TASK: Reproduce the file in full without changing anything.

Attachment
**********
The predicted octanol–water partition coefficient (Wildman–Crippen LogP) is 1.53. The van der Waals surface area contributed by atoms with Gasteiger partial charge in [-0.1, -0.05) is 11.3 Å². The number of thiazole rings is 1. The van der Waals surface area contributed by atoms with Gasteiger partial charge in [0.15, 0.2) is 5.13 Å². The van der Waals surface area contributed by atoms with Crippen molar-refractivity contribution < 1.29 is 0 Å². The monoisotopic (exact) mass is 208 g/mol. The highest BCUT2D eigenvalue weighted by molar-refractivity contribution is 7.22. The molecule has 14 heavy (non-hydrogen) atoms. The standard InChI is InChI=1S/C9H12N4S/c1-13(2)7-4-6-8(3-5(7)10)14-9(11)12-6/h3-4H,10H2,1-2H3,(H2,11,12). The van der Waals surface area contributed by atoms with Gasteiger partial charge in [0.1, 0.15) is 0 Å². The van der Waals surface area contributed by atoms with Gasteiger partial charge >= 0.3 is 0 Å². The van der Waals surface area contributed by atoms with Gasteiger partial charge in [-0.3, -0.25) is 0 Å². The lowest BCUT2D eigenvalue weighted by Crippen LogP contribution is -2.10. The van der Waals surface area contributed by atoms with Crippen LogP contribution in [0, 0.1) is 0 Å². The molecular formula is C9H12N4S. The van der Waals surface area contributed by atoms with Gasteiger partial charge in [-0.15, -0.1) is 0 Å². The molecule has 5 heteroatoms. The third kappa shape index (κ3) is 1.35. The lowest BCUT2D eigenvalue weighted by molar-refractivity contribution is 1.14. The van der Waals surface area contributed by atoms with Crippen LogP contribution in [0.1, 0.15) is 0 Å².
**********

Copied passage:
The predicted octanol–water partition coefficient (Wildman–Crippen LogP) is 1.53. The van der Waals surface area contributed by atoms with Gasteiger partial charge in [-0.1, -0.05) is 11.3 Å². The number of thiazole rings is 1. The van der Waals surface area contributed by atoms with Gasteiger partial charge in [0.15, 0.2) is 5.13 Å². The van der Waals surface area contributed by atoms with Crippen molar-refractivity contribution < 1.29 is 0 Å². The monoisotopic (exact) mass is 208 g/mol. The highest BCUT2D eigenvalue weighted by molar-refractivity contribution is 7.22. The molecule has 14 heavy (non-hydrogen) atoms. The standard InChI is InChI=1S/C9H12N4S/c1-13(2)7-4-6-8(3-5(7)10)14-9(11)12-6/h3-4H,10H2,1-2H3,(H2,11,12). The van der Waals surface area contributed by atoms with Gasteiger partial charge in [0.1, 0.15) is 0 Å². The van der Waals surface area contributed by atoms with Gasteiger partial charge >= 0.3 is 0 Å². The van der Waals surface area contributed by atoms with Gasteiger partial charge in [-0.3, -0.25) is 0 Å². The lowest BCUT2D eigenvalue weighted by Crippen LogP contribution is -2.10. The van der Waals surface area contributed by atoms with Crippen LogP contribution in [0, 0.1) is 0 Å². The molecular formula is C9H12N4S. The van der Waals surface area contributed by atoms with Gasteiger partial charge in [-0.15, -0.1) is 0 Å². The molecule has 5 heteroatoms. The third kappa shape index (κ3) is 1.35. The lowest BCUT2D eigenvalue weighted by molar-refractivity contribution is 1.14. The van der Waals surface area contributed by atoms with Crippen LogP contribution in [0.1, 0.15) is 0 Å².